Your affectionate son,
Albert Pendrell.

Brooklyn (NY) Daily Eagle, 7/25/1861

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*Pvt. Augustus T. Brown, Co. C

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Pvt. John P. Victory, Co. L, 14th New York State Militia, On the Battle and Retreat

4 12 2022


The following letter from one of our assistant corporation counsellors was received this morning. It explains the disgraceful retreat, in part, at Bull’s Run as having been caused by the inefficiency of the leaders.

Camp Porter, Arlington Heights,
July 23, 1861.

My Dear Sir, – I have no doubt that you have heard of the great battle which took place at Bull’s Run, and the disastrous result to the Union forces. Our column under the command of Gen. Porter, left Centreville about 4 A.M. on Sunday, and marched 13 miles to get a position on the right of the enemy. We arrived at our destination about 11 o’clock, A.M. – the last mile being done with double quick time and under a broiling sun. The 14th, under Col. Wood, gallantly took their position near the first battery of the rebels which completely disconcerted them for the moment. I regret to inform you that our Col. (Wood) received a wound in the right leg (the ball passed through the thigh.) I helped to carry him off the field. A great number of our troops were taken as prisoners; I understand, and I think the Col. is among them. The rebels had a regiment of niggers fighting us. The fighting by our column continued for four hours, when our troops retreated panic stricken as they had no leaders. Somebody deserves a great deal of censure as there were no ambulances to carry off the wounded. Russell, of the London Times, who was present at the battle, informed Mr. Odell that he never witnessed a battle so fiercely contested. The rebel troops were estimated at 70,000 or 80,000, and their batteries extend for five mils. I heard this morning that Gen. McDowell was under arrest because he was not authorized to commence a fight until McClellan’s forces were heard from. We have no over 400 men in camp this morning. I must now close as the mail leaves in a few moments. With thanks for paper and envelopes, I remain,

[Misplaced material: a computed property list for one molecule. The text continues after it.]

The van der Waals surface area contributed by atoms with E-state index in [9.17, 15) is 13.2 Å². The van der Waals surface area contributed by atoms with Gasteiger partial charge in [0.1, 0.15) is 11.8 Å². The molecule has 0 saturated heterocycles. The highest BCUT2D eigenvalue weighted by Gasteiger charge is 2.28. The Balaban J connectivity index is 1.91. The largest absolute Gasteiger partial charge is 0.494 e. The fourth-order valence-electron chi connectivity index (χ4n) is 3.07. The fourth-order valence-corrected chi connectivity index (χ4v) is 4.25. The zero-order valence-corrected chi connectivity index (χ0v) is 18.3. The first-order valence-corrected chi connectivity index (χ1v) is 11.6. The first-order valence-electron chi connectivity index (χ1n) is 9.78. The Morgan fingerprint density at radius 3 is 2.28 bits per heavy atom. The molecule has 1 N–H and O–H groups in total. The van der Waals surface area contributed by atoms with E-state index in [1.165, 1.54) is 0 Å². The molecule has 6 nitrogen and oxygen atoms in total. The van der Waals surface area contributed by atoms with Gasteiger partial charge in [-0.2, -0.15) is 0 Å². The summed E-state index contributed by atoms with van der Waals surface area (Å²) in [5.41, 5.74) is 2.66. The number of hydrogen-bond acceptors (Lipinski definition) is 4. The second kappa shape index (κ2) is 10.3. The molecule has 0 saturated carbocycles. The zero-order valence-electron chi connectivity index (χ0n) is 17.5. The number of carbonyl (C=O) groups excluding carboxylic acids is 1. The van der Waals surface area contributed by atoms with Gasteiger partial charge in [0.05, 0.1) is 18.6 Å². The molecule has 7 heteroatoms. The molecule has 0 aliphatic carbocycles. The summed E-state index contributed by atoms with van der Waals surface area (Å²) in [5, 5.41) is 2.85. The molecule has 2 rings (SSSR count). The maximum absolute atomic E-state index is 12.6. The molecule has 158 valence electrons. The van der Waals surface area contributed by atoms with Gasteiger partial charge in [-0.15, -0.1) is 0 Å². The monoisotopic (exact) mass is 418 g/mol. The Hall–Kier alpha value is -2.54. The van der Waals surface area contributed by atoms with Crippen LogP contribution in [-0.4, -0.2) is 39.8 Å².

Your obt. servt.,
John P. Victory

Brooklyn (NY) Daily Eagle, 7/25/1861

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Pvt. Walter Chambers, 1st Company Washington Artillery, On the Campaign

4 11 2022

[The following interesting letter was written by a nephew of Rev. P. Stout to his little brother, a member of brother Stout’s family. The writer is a member of the New Orleans Washington Artillery. Though written for the eyes of friends alone, it is so descriptive we do well to give it to the public:}

Camp Lou’a., near Manassas Junction,
July 30th, 1861.